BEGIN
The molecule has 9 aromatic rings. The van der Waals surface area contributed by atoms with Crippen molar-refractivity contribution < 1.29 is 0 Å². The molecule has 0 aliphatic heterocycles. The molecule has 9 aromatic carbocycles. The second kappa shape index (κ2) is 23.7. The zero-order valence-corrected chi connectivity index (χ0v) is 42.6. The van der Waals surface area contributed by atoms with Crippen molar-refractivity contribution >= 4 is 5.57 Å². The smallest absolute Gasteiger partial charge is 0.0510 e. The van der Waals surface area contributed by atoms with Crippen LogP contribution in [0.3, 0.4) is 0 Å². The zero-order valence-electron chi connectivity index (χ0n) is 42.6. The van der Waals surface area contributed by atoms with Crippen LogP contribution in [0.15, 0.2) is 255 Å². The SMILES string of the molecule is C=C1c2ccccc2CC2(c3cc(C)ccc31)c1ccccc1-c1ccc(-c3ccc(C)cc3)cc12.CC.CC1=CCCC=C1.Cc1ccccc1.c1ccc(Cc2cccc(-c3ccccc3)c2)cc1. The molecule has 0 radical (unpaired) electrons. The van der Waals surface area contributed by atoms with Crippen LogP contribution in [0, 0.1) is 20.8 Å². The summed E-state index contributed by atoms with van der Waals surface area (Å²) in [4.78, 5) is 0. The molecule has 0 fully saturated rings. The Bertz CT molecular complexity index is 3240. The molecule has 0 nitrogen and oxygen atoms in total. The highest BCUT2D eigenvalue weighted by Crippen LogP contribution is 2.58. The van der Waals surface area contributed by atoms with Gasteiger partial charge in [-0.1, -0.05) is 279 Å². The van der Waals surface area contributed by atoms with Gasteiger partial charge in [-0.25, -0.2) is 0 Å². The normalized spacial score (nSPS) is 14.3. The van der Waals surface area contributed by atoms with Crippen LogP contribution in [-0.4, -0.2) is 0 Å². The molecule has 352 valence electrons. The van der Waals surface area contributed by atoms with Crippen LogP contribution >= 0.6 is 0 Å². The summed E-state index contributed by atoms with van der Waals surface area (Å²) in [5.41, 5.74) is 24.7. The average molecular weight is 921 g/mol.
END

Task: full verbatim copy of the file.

The molecule has 9 aromatic rings. The van der Waals surface area contributed by atoms with Crippen molar-refractivity contribution < 1.29 is 0 Å². The molecule has 0 aliphatic heterocycles. The molecule has 9 aromatic carbocycles. The second kappa shape index (κ2) is 23.7. The zero-order valence-corrected chi connectivity index (χ0v) is 42.6. The van der Waals surface area contributed by atoms with Crippen molar-refractivity contribution >= 4 is 5.57 Å². The smallest absolute Gasteiger partial charge is 0.0510 e. The van der Waals surface area contributed by atoms with Crippen LogP contribution in [0.3, 0.4) is 0 Å². The zero-order valence-electron chi connectivity index (χ0n) is 42.6. The van der Waals surface area contributed by atoms with Crippen LogP contribution in [0.15, 0.2) is 255 Å². The SMILES string of the molecule is C=C1c2ccccc2CC2(c3cc(C)ccc31)c1ccccc1-c1ccc(-c3ccc(C)cc3)cc12.CC.CC1=CCCC=C1.Cc1ccccc1.c1ccc(Cc2cccc(-c3ccccc3)c2)cc1. The molecule has 0 radical (unpaired) electrons. The van der Waals surface area contributed by atoms with Crippen LogP contribution in [0, 0.1) is 20.8 Å². The summed E-state index contributed by atoms with van der Waals surface area (Å²) in [4.78, 5) is 0. The molecule has 0 fully saturated rings. The Bertz CT molecular complexity index is 3240. The molecule has 0 nitrogen and oxygen atoms in total. The highest BCUT2D eigenvalue weighted by Crippen LogP contribution is 2.58. The van der Waals surface area contributed by atoms with Gasteiger partial charge in [-0.1, -0.05) is 279 Å². The van der Waals surface area contributed by atoms with Gasteiger partial charge in [-0.25, -0.2) is 0 Å². The normalized spacial score (nSPS) is 14.3. The van der Waals surface area contributed by atoms with Crippen LogP contribution in [-0.4, -0.2) is 0 Å². The molecule has 352 valence electrons. The van der Waals surface area contributed by atoms with Crippen LogP contribution >= 0.6 is 0 Å². The summed E-state index contributed by atoms with van der Waals surface area (Å²) in [5.41, 5.74) is 24.7. The average molecular weight is 921 g/mol.